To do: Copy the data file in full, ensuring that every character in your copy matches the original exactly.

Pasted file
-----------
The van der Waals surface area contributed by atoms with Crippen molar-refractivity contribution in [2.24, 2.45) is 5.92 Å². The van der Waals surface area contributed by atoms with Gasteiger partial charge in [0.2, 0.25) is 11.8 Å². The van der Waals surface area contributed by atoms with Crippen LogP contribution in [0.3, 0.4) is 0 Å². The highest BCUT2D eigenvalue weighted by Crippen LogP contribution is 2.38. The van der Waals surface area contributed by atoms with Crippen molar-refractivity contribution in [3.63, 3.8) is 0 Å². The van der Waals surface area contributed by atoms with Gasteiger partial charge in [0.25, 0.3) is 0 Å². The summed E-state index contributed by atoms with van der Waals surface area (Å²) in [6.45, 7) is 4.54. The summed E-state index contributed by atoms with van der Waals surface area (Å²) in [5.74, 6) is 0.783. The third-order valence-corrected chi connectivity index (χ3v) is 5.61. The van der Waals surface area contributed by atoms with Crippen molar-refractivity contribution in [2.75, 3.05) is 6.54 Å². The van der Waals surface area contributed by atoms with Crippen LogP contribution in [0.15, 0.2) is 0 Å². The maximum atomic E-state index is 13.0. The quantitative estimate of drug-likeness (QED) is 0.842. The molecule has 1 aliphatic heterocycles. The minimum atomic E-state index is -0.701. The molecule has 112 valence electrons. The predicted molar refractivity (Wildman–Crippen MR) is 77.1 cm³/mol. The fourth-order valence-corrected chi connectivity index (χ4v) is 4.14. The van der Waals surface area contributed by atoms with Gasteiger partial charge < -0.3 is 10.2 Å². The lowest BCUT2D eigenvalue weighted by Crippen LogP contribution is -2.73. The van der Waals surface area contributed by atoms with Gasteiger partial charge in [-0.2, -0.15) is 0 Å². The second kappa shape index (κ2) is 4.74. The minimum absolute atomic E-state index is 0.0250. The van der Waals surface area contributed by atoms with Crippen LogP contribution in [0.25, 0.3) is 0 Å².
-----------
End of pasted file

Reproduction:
The van der Waals surface area contributed by atoms with Crippen molar-refractivity contribution in [2.24, 2.45) is 5.92 Å². The van der Waals surface area contributed by atoms with Gasteiger partial charge in [0.2, 0.25) is 11.8 Å². The van der Waals surface area contributed by atoms with Crippen LogP contribution in [0.3, 0.4) is 0 Å². The highest BCUT2D eigenvalue weighted by Crippen LogP contribution is 2.38. The van der Waals surface area contributed by atoms with Crippen molar-refractivity contribution in [3.63, 3.8) is 0 Å². The van der Waals surface area contributed by atoms with Gasteiger partial charge in [0.25, 0.3) is 0 Å². The summed E-state index contributed by atoms with van der Waals surface area (Å²) in [6.45, 7) is 4.54. The summed E-state index contributed by atoms with van der Waals surface area (Å²) in [5.74, 6) is 0.783. The third-order valence-corrected chi connectivity index (χ3v) is 5.61. The van der Waals surface area contributed by atoms with Crippen molar-refractivity contribution in [2.75, 3.05) is 6.54 Å². The van der Waals surface area contributed by atoms with Crippen LogP contribution in [0.15, 0.2) is 0 Å². The maximum atomic E-state index is 13.0. The quantitative estimate of drug-likeness (QED) is 0.842. The molecule has 1 aliphatic heterocycles. The minimum atomic E-state index is -0.701. The molecule has 112 valence electrons. The predicted molar refractivity (Wildman–Crippen MR) is 77.1 cm³/mol. The fourth-order valence-corrected chi connectivity index (χ4v) is 4.14. The van der Waals surface area contributed by atoms with Gasteiger partial charge < -0.3 is 10.2 Å². The lowest BCUT2D eigenvalue weighted by Crippen LogP contribution is -2.73. The van der Waals surface area contributed by atoms with Gasteiger partial charge in [-0.2, -0.15) is 0 Å². The second kappa shape index (κ2) is 4.74. The minimum absolute atomic E-state index is 0.0250. The van der Waals surface area contributed by atoms with Crippen LogP contribution in [0.25, 0.3) is 0 Å².